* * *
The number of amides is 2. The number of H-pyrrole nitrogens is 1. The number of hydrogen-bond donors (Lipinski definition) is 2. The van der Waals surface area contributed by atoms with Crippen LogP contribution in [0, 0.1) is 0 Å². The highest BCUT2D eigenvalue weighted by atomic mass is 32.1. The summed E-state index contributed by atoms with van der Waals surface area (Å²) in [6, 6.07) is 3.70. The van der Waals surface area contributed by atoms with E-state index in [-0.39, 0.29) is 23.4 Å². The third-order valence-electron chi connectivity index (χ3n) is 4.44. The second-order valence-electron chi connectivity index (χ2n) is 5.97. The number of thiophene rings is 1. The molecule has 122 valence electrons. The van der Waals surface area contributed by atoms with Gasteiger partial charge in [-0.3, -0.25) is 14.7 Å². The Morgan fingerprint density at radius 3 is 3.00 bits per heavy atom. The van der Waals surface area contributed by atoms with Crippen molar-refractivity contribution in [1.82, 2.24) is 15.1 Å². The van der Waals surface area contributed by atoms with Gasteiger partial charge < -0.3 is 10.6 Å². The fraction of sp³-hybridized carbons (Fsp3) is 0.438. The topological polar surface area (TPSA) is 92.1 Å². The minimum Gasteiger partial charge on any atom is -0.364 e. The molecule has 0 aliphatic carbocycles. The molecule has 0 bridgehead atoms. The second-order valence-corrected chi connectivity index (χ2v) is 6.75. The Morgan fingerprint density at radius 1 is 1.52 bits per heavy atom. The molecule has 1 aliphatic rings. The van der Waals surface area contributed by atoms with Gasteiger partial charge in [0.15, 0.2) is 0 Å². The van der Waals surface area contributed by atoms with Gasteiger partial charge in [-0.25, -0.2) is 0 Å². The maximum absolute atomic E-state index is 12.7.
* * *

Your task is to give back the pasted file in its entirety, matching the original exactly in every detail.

The number of amides is 2. The number of H-pyrrole nitrogens is 1. The number of hydrogen-bond donors (Lipinski definition) is 2. The van der Waals surface area contributed by atoms with Crippen LogP contribution in [0, 0.1) is 0 Å². The highest BCUT2D eigenvalue weighted by atomic mass is 32.1. The summed E-state index contributed by atoms with van der Waals surface area (Å²) in [6, 6.07) is 3.70. The van der Waals surface area contributed by atoms with E-state index in [-0.39, 0.29) is 23.4 Å². The third-order valence-electron chi connectivity index (χ3n) is 4.44. The second-order valence-electron chi connectivity index (χ2n) is 5.97. The number of thiophene rings is 1. The molecule has 122 valence electrons. The van der Waals surface area contributed by atoms with Gasteiger partial charge in [-0.3, -0.25) is 14.7 Å². The Morgan fingerprint density at radius 3 is 3.00 bits per heavy atom. The van der Waals surface area contributed by atoms with Crippen molar-refractivity contribution in [1.82, 2.24) is 15.1 Å². The van der Waals surface area contributed by atoms with Gasteiger partial charge < -0.3 is 10.6 Å². The fraction of sp³-hybridized carbons (Fsp3) is 0.438. The topological polar surface area (TPSA) is 92.1 Å². The minimum Gasteiger partial charge on any atom is -0.364 e. The molecule has 0 aliphatic carbocycles. The molecule has 0 bridgehead atoms. The second-order valence-corrected chi connectivity index (χ2v) is 6.75. The Morgan fingerprint density at radius 1 is 1.52 bits per heavy atom. The molecule has 1 aliphatic rings. The van der Waals surface area contributed by atoms with Gasteiger partial charge in [0.15, 0.2) is 0 Å². The van der Waals surface area contributed by atoms with Gasteiger partial charge in [-0.25, -0.2) is 0 Å². The maximum absolute atomic E-state index is 12.7.